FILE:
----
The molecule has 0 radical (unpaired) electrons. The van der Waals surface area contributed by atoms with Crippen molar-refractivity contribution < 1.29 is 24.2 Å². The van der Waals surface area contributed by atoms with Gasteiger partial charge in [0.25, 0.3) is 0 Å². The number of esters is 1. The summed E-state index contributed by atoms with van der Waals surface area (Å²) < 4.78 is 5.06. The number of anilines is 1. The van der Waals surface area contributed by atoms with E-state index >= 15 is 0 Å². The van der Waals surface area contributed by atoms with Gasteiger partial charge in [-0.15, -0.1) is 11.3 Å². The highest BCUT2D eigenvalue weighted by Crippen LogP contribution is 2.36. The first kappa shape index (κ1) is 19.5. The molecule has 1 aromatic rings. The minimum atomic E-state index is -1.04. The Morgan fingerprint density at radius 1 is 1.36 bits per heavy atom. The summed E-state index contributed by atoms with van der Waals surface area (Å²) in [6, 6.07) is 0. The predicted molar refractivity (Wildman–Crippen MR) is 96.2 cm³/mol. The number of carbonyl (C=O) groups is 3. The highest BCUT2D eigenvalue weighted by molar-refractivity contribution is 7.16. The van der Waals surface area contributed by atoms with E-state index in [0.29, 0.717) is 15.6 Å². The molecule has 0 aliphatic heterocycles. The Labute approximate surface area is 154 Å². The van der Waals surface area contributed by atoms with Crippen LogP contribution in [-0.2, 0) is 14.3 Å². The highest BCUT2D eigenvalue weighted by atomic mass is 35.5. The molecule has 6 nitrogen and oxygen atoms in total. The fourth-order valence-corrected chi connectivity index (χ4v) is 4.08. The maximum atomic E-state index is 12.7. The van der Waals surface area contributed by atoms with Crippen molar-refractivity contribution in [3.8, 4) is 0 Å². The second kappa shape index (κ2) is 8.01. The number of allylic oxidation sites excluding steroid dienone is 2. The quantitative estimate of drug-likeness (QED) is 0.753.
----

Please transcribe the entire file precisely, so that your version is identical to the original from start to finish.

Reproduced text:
The molecule has 0 radical (unpaired) electrons. The van der Waals surface area contributed by atoms with Crippen molar-refractivity contribution < 1.29 is 24.2 Å². The van der Waals surface area contributed by atoms with Gasteiger partial charge in [0.25, 0.3) is 0 Å². The number of esters is 1. The summed E-state index contributed by atoms with van der Waals surface area (Å²) < 4.78 is 5.06. The number of anilines is 1. The van der Waals surface area contributed by atoms with E-state index >= 15 is 0 Å². The van der Waals surface area contributed by atoms with Gasteiger partial charge in [-0.15, -0.1) is 11.3 Å². The highest BCUT2D eigenvalue weighted by Crippen LogP contribution is 2.36. The first kappa shape index (κ1) is 19.5. The molecule has 1 aromatic rings. The minimum atomic E-state index is -1.04. The Morgan fingerprint density at radius 1 is 1.36 bits per heavy atom. The summed E-state index contributed by atoms with van der Waals surface area (Å²) in [6, 6.07) is 0. The predicted molar refractivity (Wildman–Crippen MR) is 96.2 cm³/mol. The number of carbonyl (C=O) groups is 3. The highest BCUT2D eigenvalue weighted by molar-refractivity contribution is 7.16. The van der Waals surface area contributed by atoms with E-state index in [0.29, 0.717) is 15.6 Å². The molecule has 0 aliphatic heterocycles. The Labute approximate surface area is 154 Å². The van der Waals surface area contributed by atoms with Crippen LogP contribution in [-0.2, 0) is 14.3 Å². The highest BCUT2D eigenvalue weighted by atomic mass is 35.5. The molecule has 6 nitrogen and oxygen atoms in total. The fourth-order valence-corrected chi connectivity index (χ4v) is 4.08. The maximum atomic E-state index is 12.7. The van der Waals surface area contributed by atoms with Crippen molar-refractivity contribution in [3.8, 4) is 0 Å². The second kappa shape index (κ2) is 8.01. The number of allylic oxidation sites excluding steroid dienone is 2. The quantitative estimate of drug-likeness (QED) is 0.753.